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> I'm very new to HTML and Dreamweaver and was just wondering, is it normal
> have discrepancies between the Design and the Code? Meaning: many times I
> changed something in the Design view and it doesn't quite work, so I end
> having to directly change the code. Is it just a buggy program or are all
> editors this way?
You have to understand HTML to use most any web editor. So, it's not really
buggy, it's just how HTML works.
As well as the links below - another way to learn (including anyone else's bad habits) is to find a page you like, and then tell your web browser to show you the code view for the page and/or do a "Save As" and save the page to your computer to then copy & paste code segments into your file (in IE click View at the top, select Source from the options)
HTML and/or DW Tutorials, and other information links that I have saved
Download User Guide as PDF for easy search
http://lynda.com/ Hours of videos. (must pay)
If not PDF (link above) an online guide to read
Customizing the layouts that come with CS3 (VIDEO)
For those using MySQL - Installing PHP and MySQL on Windows XP
Community MX lessons http://www.communitymx.com/abstract.cfm?cid=3D074
There are imperfections in the way in which Dreamweaver expresses code in design view - in that sense its a bit like a web browser, and as we all know, expecting consistent results across all web browsers is unrealistic unless we take time to test and work around the foibles of each.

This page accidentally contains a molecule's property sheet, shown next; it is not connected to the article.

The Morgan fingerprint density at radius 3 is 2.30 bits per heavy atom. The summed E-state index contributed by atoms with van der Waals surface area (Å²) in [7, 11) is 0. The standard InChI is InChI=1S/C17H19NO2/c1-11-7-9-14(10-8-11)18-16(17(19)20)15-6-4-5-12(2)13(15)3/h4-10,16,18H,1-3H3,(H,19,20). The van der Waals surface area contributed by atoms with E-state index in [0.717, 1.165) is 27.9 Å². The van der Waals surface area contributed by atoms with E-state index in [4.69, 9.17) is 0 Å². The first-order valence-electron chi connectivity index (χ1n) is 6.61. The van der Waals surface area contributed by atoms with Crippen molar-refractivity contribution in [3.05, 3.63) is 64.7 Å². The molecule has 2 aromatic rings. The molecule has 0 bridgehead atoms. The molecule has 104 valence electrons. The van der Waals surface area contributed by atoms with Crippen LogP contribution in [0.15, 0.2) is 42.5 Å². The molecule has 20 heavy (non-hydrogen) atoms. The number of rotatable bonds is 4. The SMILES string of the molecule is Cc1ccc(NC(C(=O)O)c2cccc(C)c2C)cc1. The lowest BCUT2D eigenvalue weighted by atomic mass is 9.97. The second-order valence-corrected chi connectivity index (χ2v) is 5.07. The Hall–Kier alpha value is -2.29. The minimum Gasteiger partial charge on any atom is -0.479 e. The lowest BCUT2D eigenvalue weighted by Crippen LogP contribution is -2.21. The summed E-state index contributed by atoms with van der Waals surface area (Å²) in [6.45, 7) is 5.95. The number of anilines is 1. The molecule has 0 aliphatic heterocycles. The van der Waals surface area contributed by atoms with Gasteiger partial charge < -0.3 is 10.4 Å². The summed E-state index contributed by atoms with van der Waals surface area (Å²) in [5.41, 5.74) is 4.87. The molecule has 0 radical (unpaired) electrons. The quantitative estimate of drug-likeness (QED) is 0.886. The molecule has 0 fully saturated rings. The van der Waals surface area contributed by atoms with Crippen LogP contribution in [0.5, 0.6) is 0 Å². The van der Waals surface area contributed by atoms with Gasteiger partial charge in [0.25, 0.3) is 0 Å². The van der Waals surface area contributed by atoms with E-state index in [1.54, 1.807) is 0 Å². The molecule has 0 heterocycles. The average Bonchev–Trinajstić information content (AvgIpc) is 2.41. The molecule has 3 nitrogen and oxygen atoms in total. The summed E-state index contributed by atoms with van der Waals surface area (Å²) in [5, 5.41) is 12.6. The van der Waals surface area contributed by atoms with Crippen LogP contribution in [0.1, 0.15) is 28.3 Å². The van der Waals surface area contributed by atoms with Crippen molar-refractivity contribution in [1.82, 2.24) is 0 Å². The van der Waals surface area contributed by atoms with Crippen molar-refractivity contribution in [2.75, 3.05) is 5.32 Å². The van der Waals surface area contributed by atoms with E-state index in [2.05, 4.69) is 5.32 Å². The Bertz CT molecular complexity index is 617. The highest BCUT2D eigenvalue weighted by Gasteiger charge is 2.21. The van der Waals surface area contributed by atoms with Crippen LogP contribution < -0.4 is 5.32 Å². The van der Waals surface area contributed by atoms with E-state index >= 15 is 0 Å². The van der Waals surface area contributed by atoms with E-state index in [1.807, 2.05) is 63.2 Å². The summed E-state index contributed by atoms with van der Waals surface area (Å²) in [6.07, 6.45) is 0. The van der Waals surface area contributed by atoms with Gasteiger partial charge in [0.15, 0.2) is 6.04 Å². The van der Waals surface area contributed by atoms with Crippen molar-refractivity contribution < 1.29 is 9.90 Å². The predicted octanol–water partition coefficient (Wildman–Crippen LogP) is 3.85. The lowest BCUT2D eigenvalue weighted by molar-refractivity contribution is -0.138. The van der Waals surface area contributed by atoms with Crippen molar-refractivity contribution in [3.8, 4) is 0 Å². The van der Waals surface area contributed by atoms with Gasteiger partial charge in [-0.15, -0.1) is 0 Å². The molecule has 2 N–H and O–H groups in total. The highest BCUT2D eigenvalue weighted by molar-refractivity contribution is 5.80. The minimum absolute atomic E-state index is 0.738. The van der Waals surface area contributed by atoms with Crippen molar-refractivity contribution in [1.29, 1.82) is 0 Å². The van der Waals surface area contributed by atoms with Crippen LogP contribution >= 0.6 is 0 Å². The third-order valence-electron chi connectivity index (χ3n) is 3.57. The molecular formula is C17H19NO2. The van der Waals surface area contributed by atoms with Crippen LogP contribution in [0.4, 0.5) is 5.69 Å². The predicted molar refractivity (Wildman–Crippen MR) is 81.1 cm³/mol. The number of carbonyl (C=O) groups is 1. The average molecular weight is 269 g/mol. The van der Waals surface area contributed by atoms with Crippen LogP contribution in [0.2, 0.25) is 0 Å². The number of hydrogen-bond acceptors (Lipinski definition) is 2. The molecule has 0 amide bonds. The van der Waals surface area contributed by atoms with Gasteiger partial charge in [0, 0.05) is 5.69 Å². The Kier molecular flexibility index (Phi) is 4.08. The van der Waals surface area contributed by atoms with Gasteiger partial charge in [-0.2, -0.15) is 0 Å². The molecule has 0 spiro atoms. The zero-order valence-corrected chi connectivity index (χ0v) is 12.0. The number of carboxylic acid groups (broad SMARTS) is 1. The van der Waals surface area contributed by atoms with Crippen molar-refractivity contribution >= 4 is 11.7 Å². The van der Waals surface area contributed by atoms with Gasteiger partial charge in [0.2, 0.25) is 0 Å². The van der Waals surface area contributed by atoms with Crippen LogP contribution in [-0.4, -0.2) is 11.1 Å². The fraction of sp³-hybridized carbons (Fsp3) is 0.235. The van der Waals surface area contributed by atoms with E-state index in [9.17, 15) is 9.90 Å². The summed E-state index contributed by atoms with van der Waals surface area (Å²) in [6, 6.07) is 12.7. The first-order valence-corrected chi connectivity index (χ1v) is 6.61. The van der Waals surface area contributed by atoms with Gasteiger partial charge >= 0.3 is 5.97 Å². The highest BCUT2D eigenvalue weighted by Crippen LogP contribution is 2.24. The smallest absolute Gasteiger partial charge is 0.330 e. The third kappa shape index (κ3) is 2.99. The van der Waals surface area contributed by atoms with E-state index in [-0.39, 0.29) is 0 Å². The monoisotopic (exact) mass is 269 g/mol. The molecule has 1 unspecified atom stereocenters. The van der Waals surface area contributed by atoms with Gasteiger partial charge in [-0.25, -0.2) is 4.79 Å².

I use design view as a quick check of how things are looking, and also for shortcuts around adding dynamic behaviours, building forms, tables and so on, but invariably setting up my XHTML / CSS is done in code view.
Often I start with a quick sketch of all the necessary containing DIVs for my page, figuring out their sizes and what CSS rules might be needed for each.
Build this framework in code view, and then start using design view to throw in content.
To get started with CSS layouts there are good resources in John's list above, and Dreamweaver's built in XHTML/CSS templates are a reasonable starting point, even if the CSS is a bit verbose.
The techniques here are invaluable: